Why Holocene Calendar is unique

When I discussed Holocene calendar on a couple of history forums people would usually start to suggest other calendars. Or they would start discussing what historical event to choose as a starting point of some new calendar era. It’s as if they think there is a buffet of calendars where they can choose whatever they want. But reality is, if you want to have a calendar that you can use in practice, the choice is very limited.

First, let’s look at history:

Our goal is to have all events in written history marked with positive year numbers. An obvious solution would be to select Event 1 as a start of the new era. But there is a problem. Events in the early history cannot be dated precisely. We can say that Egypt was unified in 3200 BC, but we don’t really know. It’s just an estimate, and it can change in the future. 

So, we can’t use Event 1 as a starting point. At this moment many people would say that there is no solution to this problem, so let’s not bother doing anything about it. But there actually is a simple solution: just put the starting point before written history.

We have to abandon the idea of selecting some historical event as a starting point, because it just won’t work. The starting point has to be before any historical event, preferably with a substantial gap between it and the first historical event. You may say that such a starting point would be arbitrary. First of all, start of Christian Era is arbitrary as well, but it works somehow. And arbitrary doesn’t mean random. We need to select the starting point in such a way that we can easily translate historical literature into the new system. Basically our new system should use the same centuries and millennia as Christian timeline:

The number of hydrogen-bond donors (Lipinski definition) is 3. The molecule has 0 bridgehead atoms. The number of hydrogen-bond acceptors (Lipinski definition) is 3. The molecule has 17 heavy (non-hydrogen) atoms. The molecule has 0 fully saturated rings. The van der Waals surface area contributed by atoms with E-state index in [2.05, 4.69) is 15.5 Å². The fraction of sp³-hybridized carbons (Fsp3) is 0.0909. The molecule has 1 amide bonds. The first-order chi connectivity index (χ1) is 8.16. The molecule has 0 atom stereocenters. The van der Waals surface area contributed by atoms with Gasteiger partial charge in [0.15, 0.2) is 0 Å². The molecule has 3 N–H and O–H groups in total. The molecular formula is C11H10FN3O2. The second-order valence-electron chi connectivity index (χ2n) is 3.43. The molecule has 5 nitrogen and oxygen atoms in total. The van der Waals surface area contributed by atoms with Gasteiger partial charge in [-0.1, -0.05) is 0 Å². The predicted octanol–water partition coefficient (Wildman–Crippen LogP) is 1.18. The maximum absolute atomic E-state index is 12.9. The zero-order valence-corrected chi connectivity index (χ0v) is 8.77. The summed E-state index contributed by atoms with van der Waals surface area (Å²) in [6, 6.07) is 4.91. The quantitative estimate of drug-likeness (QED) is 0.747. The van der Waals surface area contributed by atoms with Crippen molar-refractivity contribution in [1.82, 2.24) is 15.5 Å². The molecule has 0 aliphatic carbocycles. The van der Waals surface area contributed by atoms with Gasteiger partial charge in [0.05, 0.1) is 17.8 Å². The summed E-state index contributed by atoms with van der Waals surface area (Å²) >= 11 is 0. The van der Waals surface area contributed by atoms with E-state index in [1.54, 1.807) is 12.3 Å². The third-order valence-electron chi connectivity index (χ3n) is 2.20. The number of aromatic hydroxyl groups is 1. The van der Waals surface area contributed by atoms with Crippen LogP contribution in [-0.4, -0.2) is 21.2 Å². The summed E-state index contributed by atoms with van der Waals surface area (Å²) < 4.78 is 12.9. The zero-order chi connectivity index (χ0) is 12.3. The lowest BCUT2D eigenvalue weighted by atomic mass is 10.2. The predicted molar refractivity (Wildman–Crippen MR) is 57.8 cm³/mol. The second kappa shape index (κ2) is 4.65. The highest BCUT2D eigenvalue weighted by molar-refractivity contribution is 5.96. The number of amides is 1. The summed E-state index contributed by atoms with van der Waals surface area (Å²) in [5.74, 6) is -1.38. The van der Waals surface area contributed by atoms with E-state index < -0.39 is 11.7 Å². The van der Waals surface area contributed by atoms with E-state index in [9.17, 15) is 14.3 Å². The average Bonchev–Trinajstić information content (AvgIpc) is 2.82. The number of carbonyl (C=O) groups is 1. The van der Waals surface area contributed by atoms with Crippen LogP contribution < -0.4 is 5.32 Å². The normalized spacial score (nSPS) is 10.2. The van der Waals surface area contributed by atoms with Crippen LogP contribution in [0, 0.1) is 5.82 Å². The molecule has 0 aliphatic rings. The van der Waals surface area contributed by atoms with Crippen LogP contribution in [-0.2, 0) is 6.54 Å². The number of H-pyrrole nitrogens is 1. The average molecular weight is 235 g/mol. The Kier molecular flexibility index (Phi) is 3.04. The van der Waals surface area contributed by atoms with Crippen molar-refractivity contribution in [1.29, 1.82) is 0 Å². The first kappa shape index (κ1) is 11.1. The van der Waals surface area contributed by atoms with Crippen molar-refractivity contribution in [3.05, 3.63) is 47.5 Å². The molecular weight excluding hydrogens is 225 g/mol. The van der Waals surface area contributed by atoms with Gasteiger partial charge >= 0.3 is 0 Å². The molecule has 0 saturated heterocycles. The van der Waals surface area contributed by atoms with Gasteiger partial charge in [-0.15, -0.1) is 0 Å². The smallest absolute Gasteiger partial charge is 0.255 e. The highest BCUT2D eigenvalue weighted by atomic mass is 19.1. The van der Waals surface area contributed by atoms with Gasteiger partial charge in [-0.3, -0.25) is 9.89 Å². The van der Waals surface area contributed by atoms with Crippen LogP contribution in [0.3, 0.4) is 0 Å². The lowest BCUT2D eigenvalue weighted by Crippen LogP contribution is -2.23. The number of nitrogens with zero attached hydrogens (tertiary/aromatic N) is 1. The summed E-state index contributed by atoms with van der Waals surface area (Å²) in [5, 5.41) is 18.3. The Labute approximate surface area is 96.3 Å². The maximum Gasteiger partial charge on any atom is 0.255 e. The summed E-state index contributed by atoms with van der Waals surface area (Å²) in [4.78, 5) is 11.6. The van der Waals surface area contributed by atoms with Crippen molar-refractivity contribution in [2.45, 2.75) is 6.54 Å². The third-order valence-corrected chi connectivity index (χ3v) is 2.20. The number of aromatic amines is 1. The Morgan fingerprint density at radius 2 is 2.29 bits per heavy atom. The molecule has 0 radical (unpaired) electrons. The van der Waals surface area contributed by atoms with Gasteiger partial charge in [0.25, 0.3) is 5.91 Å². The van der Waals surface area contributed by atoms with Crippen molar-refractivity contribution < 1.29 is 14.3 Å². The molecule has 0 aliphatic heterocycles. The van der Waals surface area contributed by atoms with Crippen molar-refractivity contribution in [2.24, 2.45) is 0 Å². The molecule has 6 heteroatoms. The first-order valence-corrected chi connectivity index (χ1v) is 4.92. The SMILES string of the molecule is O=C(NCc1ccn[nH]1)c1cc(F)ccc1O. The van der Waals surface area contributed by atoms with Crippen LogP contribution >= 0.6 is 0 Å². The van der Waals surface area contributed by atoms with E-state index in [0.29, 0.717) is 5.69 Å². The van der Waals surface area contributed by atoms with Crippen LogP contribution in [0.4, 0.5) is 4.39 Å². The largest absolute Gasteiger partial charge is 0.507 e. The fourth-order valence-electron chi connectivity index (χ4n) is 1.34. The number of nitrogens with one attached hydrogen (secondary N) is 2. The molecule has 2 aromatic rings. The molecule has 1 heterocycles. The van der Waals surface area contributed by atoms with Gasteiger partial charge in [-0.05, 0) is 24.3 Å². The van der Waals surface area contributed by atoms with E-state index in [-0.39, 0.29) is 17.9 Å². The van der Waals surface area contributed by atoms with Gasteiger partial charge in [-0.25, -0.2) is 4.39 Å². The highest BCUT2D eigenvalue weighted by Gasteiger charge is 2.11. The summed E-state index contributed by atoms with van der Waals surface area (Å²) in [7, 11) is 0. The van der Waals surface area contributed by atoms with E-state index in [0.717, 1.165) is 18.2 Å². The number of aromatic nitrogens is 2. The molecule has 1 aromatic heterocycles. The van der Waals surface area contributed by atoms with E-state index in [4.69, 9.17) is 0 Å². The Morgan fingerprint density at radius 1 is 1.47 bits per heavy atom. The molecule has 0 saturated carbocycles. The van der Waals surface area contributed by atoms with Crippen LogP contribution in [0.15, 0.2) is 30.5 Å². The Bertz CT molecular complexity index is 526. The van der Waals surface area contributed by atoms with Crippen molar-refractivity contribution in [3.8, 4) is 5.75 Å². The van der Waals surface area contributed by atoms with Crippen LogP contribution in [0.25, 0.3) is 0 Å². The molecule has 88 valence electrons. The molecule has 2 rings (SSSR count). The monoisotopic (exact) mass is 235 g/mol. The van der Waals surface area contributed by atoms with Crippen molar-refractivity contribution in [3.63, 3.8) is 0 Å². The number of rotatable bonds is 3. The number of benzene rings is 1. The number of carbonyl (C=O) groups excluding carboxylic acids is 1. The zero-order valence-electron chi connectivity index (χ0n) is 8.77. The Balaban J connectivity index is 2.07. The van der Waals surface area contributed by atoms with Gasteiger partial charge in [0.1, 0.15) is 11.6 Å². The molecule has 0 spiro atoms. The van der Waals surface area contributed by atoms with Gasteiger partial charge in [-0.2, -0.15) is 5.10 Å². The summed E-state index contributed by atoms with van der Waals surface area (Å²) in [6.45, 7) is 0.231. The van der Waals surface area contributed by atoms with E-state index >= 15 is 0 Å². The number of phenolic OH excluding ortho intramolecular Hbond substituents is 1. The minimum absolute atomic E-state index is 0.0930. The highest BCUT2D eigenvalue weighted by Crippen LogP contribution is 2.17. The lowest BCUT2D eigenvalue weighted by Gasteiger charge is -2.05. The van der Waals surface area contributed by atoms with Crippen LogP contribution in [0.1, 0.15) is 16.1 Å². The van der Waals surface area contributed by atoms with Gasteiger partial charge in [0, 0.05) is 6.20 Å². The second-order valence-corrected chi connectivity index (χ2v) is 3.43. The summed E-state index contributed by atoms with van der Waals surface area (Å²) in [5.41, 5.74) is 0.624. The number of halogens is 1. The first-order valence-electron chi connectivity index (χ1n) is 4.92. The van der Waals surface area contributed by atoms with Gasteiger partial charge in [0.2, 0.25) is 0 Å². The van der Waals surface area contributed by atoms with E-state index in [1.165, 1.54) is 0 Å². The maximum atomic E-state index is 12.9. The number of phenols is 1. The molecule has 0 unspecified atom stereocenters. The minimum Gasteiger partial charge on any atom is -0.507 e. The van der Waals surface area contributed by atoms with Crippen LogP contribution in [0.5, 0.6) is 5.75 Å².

I don’t think most people realise how important this is. We should be able to just rename each century and each millennium. If you select the starting point in such way that you can’t just rename millennia, then you can’t easily translate history literature. So you’d have to rely on historians writing new books using your new system, which they will never do. So basically any system that doesn’t utilise the same millennia as Christian timeline is practically useless. 

That leaves us with a very limited number of options. You can use 4000 BC as a starting point, if you want to focus only on written history. In fact I used this system for a number of years before I switched to Holocene Calendar. You may select 3000 BC if you want to be more precise in terms of how long the written history actually is. But in this case you’d have some very first historical events positioned before your new calendar epoch. You can have a bunch of other starting points like 5000 BC, 6000 BC and so on. But I don’t know why you would select them. And finally there is 10000 BC. 

The last option is better than all the rest, because it is easily built into the system that we are used to, the Christian timeline. Even if you use Holocene Calendar as it was originally proposed, it’s very easy to translate dates in Common Era. Just add a 10000 to any date. For example 2020 CE is 12020 HE.

And if you use the modified version of Holocene Calendar where you count years in each decamillennium separately, then you don’t even need to translate dates in the Common Era.

This is very important for translating historical literature, because we have disproportionately more literature related to the current decamillennium than we have literature related to the previous one. If we can just avoid translating CE dates, that’s a huge advantage. 

Look at the amount of Wikipedia articles I’ve already translated into Holocene Calendar era. It would have been impossible if I used some random starting point instead of 10000 BC.

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